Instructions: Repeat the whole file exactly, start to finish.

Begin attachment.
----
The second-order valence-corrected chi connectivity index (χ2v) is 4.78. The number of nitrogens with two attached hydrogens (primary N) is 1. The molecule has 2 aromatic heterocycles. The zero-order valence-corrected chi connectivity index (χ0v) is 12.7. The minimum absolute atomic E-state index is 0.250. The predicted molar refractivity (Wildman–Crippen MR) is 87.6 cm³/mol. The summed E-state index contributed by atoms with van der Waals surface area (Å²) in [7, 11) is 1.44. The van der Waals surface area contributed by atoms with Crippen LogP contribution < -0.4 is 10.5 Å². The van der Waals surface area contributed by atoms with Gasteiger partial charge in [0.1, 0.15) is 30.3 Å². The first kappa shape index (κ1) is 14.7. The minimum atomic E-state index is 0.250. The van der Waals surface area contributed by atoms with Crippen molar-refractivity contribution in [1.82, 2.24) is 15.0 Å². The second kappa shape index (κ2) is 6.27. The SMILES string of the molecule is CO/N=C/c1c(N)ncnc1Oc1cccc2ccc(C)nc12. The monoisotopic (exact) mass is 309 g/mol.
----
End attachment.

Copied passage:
The second-order valence-corrected chi connectivity index (χ2v) is 4.78. The number of nitrogens with two attached hydrogens (primary N) is 1. The molecule has 2 aromatic heterocycles. The zero-order valence-corrected chi connectivity index (χ0v) is 12.7. The minimum absolute atomic E-state index is 0.250. The predicted molar refractivity (Wildman–Crippen MR) is 87.6 cm³/mol. The summed E-state index contributed by atoms with van der Waals surface area (Å²) in [7, 11) is 1.44. The van der Waals surface area contributed by atoms with Crippen LogP contribution < -0.4 is 10.5 Å². The van der Waals surface area contributed by atoms with Gasteiger partial charge in [0.1, 0.15) is 30.3 Å². The first kappa shape index (κ1) is 14.7. The minimum atomic E-state index is 0.250. The van der Waals surface area contributed by atoms with Crippen molar-refractivity contribution in [1.82, 2.24) is 15.0 Å². The second kappa shape index (κ2) is 6.27. The SMILES string of the molecule is CO/N=C/c1c(N)ncnc1Oc1cccc2ccc(C)nc12. The monoisotopic (exact) mass is 309 g/mol.